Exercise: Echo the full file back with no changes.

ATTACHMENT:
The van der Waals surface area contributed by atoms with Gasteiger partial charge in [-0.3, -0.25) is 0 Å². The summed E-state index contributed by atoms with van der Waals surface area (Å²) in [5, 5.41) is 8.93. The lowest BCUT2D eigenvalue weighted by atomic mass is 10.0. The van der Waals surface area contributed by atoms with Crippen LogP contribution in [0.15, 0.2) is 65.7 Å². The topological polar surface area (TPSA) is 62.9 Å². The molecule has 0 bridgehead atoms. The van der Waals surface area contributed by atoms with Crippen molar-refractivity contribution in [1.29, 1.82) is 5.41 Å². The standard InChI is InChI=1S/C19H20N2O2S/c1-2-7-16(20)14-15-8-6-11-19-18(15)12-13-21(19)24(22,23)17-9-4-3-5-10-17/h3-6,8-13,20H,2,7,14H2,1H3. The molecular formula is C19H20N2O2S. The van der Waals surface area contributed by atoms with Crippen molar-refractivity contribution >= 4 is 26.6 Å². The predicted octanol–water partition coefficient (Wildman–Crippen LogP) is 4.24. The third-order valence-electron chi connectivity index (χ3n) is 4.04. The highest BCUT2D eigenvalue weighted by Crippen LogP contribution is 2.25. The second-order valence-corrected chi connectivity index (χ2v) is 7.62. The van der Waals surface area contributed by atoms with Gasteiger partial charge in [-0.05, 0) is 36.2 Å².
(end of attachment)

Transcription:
The van der Waals surface area contributed by atoms with Gasteiger partial charge in [-0.3, -0.25) is 0 Å². The summed E-state index contributed by atoms with van der Waals surface area (Å²) in [5, 5.41) is 8.93. The lowest BCUT2D eigenvalue weighted by atomic mass is 10.0. The van der Waals surface area contributed by atoms with Crippen LogP contribution in [0.15, 0.2) is 65.7 Å². The topological polar surface area (TPSA) is 62.9 Å². The molecule has 0 bridgehead atoms. The van der Waals surface area contributed by atoms with Crippen molar-refractivity contribution in [1.29, 1.82) is 5.41 Å². The standard InChI is InChI=1S/C19H20N2O2S/c1-2-7-16(20)14-15-8-6-11-19-18(15)12-13-21(19)24(22,23)17-9-4-3-5-10-17/h3-6,8-13,20H,2,7,14H2,1H3. The molecular formula is C19H20N2O2S. The van der Waals surface area contributed by atoms with Crippen molar-refractivity contribution >= 4 is 26.6 Å². The predicted octanol–water partition coefficient (Wildman–Crippen LogP) is 4.24. The third-order valence-electron chi connectivity index (χ3n) is 4.04. The highest BCUT2D eigenvalue weighted by Crippen LogP contribution is 2.25. The second-order valence-corrected chi connectivity index (χ2v) is 7.62. The van der Waals surface area contributed by atoms with Gasteiger partial charge in [-0.05, 0) is 36.2 Å².